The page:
Yesterday’s edition of Slate Magazine featured sponsored content from the University of California’s UC Breakthroughs. The post, one of a six-part series “covering groundbreaking innovations that are pushing the boundaries of science today,” asked a provocative question:
“Have Researchers Discovered The Secret of Happiness?”
I’m always up for some tips on being happier, especially in my role as a community college teacher. In fact, that’s what pleasureinlearning is all about. We’re committed to the notion that students who enjoy learning will want to learn more, will be more likely to remain in school, and are more likely to make successful transitions to careers or higher education. What can I learn from the work of Sonya Lyubormirsky, professor of psychology at UC Riverside? And how can I integrate those “secrets of happiness” into my students’ classroom experience?
Lyubormirsky first advises keeping a gratitude journal, but she cautions against overdoing it. Volunteers who recorded reasons for gratitude once weekly became happier, but increasing the dosage to three times weekly turned the activity into a chore. My students enjoy learning about their bodies’ amazing capabilities..and I certainly enjoy sharing that information…but I can’t oversell every bit of physiology as “astonishing” or “unbelievable.” Regular, gentle invitations to appreciate the workings of the body are well received.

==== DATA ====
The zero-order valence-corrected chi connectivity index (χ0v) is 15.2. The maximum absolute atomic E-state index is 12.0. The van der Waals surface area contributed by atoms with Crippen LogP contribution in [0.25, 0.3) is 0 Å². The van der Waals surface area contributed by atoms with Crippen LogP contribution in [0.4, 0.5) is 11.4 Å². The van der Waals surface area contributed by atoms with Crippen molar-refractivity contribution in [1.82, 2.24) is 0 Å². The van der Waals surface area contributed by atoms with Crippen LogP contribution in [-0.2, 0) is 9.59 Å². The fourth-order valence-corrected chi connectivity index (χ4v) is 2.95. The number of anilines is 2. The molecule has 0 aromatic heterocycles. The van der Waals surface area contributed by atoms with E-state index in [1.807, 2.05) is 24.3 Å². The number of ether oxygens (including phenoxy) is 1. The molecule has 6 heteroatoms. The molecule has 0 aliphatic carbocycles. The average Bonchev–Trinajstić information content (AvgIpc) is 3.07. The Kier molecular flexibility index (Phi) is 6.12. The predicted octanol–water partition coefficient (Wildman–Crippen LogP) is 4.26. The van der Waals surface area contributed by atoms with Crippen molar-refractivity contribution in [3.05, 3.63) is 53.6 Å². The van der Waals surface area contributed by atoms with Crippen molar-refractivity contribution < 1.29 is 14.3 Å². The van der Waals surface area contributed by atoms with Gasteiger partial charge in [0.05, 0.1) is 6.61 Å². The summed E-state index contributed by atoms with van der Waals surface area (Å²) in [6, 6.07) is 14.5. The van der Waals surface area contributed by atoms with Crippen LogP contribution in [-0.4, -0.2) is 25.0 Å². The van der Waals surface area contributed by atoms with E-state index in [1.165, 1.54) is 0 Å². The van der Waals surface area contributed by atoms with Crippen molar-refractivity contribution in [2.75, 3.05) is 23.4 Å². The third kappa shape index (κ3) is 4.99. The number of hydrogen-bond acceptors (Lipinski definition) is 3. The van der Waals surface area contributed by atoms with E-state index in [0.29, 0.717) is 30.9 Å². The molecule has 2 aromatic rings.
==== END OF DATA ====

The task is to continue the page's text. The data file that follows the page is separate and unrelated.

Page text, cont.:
Up next, simple acts of kindness. The delivery of a small gift or a compliment generated gains in the happiness of both givers and receivers. It doesn’t take much effort to write “Better!” on a quiz paper or to acknowledge a perceptive comment during class discussion. Greeting students by name and acknowledging their personal struggles and victories pay big dividends. My students may be adults, but they still covet the tiny smiley-face stickers that top perfect quiz papers. They enjoy the occasional in-class raffle for educational goodies I collect. They compete for the privilege of raiding the candy can at break.
Finally, the experimenters discovered the power of “What Went Well.” When subjects recorded three things that had gone well each week, they were happier, they were more active, more sociable, and their work output improved. A teacher can help students discover what’s going well in a class by pointing out how much students have learned “since you walked in the door this morning.” I like to tease my students about how smart they’re going to sound when they flaunt their latest tongue-twisting terms at their family dinner table. I interrupt tough stretches of work for “pat yourself on the back breaks.” I invite them to share the ways that they’ve used their newly minted knowledge at the doctor’s office or in deciphering a news story or medical television show. I openly share my pride in their development.
I’m not sure that the UC Davis researchers have actually discovered the secrets of happiness. Maybe the secrets boil down to treating others as you would like to be treated…I’m pretty sure that I’ve heard that before.
- Happy Students Make Better Learners (howtolearn.com)